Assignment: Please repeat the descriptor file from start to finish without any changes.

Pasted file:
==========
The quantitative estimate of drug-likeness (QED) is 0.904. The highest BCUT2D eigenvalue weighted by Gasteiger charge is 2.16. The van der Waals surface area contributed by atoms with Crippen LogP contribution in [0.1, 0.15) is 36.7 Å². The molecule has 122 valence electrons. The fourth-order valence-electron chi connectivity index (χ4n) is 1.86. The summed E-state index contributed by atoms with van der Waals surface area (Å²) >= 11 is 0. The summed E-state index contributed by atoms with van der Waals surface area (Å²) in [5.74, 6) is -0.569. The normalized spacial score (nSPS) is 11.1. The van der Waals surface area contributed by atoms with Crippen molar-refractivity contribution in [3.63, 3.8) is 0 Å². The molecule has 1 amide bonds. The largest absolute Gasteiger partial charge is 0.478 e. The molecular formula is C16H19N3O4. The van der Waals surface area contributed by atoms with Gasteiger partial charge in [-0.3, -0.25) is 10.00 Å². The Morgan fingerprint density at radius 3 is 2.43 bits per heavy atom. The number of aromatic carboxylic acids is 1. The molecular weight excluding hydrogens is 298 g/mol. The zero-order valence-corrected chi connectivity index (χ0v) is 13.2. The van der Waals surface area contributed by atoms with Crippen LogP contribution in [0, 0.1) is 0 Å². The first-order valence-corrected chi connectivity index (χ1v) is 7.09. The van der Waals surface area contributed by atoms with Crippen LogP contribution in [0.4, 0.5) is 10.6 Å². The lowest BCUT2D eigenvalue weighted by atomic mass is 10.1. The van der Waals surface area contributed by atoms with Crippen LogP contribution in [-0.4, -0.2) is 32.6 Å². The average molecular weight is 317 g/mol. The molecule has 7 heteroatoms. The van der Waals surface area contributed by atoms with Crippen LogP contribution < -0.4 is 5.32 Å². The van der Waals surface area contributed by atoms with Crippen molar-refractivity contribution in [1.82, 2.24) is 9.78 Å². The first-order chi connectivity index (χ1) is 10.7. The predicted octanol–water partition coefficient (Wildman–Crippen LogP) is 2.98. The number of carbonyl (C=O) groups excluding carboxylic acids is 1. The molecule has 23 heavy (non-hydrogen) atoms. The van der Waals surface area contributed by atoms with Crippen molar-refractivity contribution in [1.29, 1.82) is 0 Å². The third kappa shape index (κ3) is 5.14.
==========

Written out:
The quantitative estimate of drug-likeness (QED) is 0.904. The highest BCUT2D eigenvalue weighted by Gasteiger charge is 2.16. The van der Waals surface area contributed by atoms with Crippen LogP contribution in [0.1, 0.15) is 36.7 Å². The molecule has 122 valence electrons. The fourth-order valence-electron chi connectivity index (χ4n) is 1.86. The summed E-state index contributed by atoms with van der Waals surface area (Å²) >= 11 is 0. The summed E-state index contributed by atoms with van der Waals surface area (Å²) in [5.74, 6) is -0.569. The normalized spacial score (nSPS) is 11.1. The van der Waals surface area contributed by atoms with Crippen molar-refractivity contribution in [3.63, 3.8) is 0 Å². The molecule has 1 amide bonds. The largest absolute Gasteiger partial charge is 0.478 e. The molecular formula is C16H19N3O4. The van der Waals surface area contributed by atoms with Gasteiger partial charge in [-0.3, -0.25) is 10.00 Å². The Morgan fingerprint density at radius 3 is 2.43 bits per heavy atom. The number of aromatic carboxylic acids is 1. The molecular weight excluding hydrogens is 298 g/mol. The zero-order valence-corrected chi connectivity index (χ0v) is 13.2. The van der Waals surface area contributed by atoms with Crippen LogP contribution in [0, 0.1) is 0 Å². The first-order valence-corrected chi connectivity index (χ1v) is 7.09. The van der Waals surface area contributed by atoms with Crippen LogP contribution in [0.4, 0.5) is 10.6 Å². The lowest BCUT2D eigenvalue weighted by atomic mass is 10.1. The van der Waals surface area contributed by atoms with Crippen LogP contribution in [-0.4, -0.2) is 32.6 Å². The average molecular weight is 317 g/mol. The molecule has 7 heteroatoms. The van der Waals surface area contributed by atoms with Crippen LogP contribution < -0.4 is 5.32 Å². The van der Waals surface area contributed by atoms with Crippen molar-refractivity contribution in [1.82, 2.24) is 9.78 Å². The first-order chi connectivity index (χ1) is 10.7. The predicted octanol–water partition coefficient (Wildman–Crippen LogP) is 2.98. The number of carbonyl (C=O) groups excluding carboxylic acids is 1. The molecule has 23 heavy (non-hydrogen) atoms. The van der Waals surface area contributed by atoms with Crippen molar-refractivity contribution in [1.29, 1.82) is 0 Å². The third kappa shape index (κ3) is 5.14.